The 2021 Legislature has adjourned, but legislators face one last important vote. The Secretary of State has mailed out ballots to override Gov. Greg Gianforte’s veto of an important, bipartisan bill giving state tax credits to builders who construct affordable housing. Recognizing the critical importance of affordable housing, Missoula legislators were unanimous in their support for the bill with one notable exception – Rep. Brad Tschida.

Tax credits are a powerful policy tool, putting money in the pockets of those who support a policy by reducing individual and business tax bills. In passing the tax credit bill, the Legislature recognized the acute shortages of affordable housing in Montana’s fastest growing communities and sought to reward builders that addressed this critical need.

Few issues are more pressing in communities such as Bozeman and Missoula than building homes and rental units that lower- and middle-class Montanans can afford. As more affluent individuals move to our urban areas, older rental units are being snapped up and upgraded, and new housing starts and apartment projects are focused on higher-end buyers. In the meantime, Montana’s homeless population now includes many people who once rented low-cost apartments that simply don’t exist anymore or who were able to buy small, affordable homes that aren’t available in the numbers needed.

House Bill 397, sponsored by Republican Joshua Kassmier, clearly provided an important incentive for builders, but Gianforte wrongly vetoed the bill. In his veto message, Gianforte barely acknowledged Montana’s lack of affordable housing. Instead, he focused solely on the state’s costs of extending tax credits and suggested that federal tax credits could substitute for state leadership on an urgent issue. The Governor’s veto is indefensible given the importance of housing, our robust state budget and the bipartisan support for affordable housing tax credits in the Legislature.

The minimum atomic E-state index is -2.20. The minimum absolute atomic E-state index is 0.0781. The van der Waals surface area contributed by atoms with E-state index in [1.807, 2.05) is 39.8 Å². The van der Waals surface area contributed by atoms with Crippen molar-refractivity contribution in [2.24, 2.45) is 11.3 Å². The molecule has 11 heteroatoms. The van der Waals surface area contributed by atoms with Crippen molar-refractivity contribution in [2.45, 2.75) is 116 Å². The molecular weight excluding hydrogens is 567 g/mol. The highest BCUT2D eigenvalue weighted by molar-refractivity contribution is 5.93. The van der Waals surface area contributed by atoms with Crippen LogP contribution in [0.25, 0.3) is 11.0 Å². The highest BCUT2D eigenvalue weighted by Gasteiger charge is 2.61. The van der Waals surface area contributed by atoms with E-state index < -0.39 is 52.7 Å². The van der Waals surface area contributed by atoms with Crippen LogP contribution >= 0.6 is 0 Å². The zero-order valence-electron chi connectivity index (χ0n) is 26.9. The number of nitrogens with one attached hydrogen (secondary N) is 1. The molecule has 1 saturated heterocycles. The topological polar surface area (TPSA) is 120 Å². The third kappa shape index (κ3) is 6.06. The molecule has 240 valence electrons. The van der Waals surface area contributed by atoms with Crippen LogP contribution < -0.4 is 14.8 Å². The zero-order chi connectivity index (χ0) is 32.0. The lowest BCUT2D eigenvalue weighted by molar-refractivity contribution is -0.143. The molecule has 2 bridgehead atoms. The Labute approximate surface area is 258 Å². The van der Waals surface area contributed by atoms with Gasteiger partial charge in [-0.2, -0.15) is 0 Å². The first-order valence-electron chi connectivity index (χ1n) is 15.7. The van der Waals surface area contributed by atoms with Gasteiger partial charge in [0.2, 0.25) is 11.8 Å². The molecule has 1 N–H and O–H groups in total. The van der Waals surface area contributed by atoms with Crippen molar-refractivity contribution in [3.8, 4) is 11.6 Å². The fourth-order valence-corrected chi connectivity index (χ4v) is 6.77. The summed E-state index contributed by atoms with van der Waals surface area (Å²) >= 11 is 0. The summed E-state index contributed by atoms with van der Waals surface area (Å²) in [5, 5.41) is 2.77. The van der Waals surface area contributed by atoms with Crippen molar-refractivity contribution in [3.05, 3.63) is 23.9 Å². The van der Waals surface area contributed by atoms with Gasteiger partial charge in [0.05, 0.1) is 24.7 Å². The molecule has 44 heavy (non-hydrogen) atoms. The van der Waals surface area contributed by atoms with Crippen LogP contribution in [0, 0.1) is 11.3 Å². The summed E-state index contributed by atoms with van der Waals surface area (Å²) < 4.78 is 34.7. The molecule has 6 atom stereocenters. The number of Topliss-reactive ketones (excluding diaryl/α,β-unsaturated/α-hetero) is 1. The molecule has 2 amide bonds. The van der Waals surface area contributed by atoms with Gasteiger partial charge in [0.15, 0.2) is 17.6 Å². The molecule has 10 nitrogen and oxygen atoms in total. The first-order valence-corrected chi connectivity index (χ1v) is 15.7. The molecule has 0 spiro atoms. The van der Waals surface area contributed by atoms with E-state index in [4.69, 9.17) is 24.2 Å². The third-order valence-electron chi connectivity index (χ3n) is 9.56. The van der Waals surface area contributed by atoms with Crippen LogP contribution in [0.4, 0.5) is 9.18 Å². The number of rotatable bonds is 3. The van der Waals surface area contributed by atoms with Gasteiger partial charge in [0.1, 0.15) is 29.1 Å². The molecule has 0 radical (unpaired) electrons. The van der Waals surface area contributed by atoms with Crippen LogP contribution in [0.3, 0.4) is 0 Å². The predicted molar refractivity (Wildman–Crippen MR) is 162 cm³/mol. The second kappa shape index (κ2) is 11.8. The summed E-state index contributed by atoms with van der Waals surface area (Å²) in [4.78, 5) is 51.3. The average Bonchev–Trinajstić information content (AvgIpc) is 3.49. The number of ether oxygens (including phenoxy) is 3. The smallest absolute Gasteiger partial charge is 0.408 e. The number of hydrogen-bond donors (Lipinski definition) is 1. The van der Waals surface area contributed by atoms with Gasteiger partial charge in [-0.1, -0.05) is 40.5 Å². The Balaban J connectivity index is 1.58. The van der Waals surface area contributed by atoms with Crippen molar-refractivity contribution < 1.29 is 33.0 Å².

Because of the large majority that passed the affordable housing credit bill, legislators have the option to override the Governor’s veto by a mail-in ballot that must be returned to the Secretary of State by June 18. For the override to be successful, two-thirds of the legislators must vote for it, so every vote is critical.

Every Democrat voted for HB 397 and can be counted on to support the veto override. Many Republicans also supported the bill, but it is uncertain how many will vote to override Gianforte’s veto. In Brad Tschida’s case however, the question is will he change his vote to support the Missoula community?

The 2021 Legislature didn’t do much for Montana’s cities and larger counties. In fact, Montana’s most important communities, based on economic growth and opportunity, were attacked on many fronts by the Republican majority. City and county health departments were stripped of authority. Bills for local option taxes were ridiculed and defeated. Land-use oversight was curtailed. Local governments were stripped of their authorities to regulate tobacco products or guns.

HB 397 was an importance exception. Republicans and Democrats came together to pass a bill that addressed an urgent need in Montana’s high-growth communities. In response to Gianforte’s veto, this coalition must stand strong. It would be great if Rep. Tschida would have a change of heart and vote for the Missoula community rather than against it.

Representative Tom France represents House District 94. State Senator Diane Sands represents Senate District 49.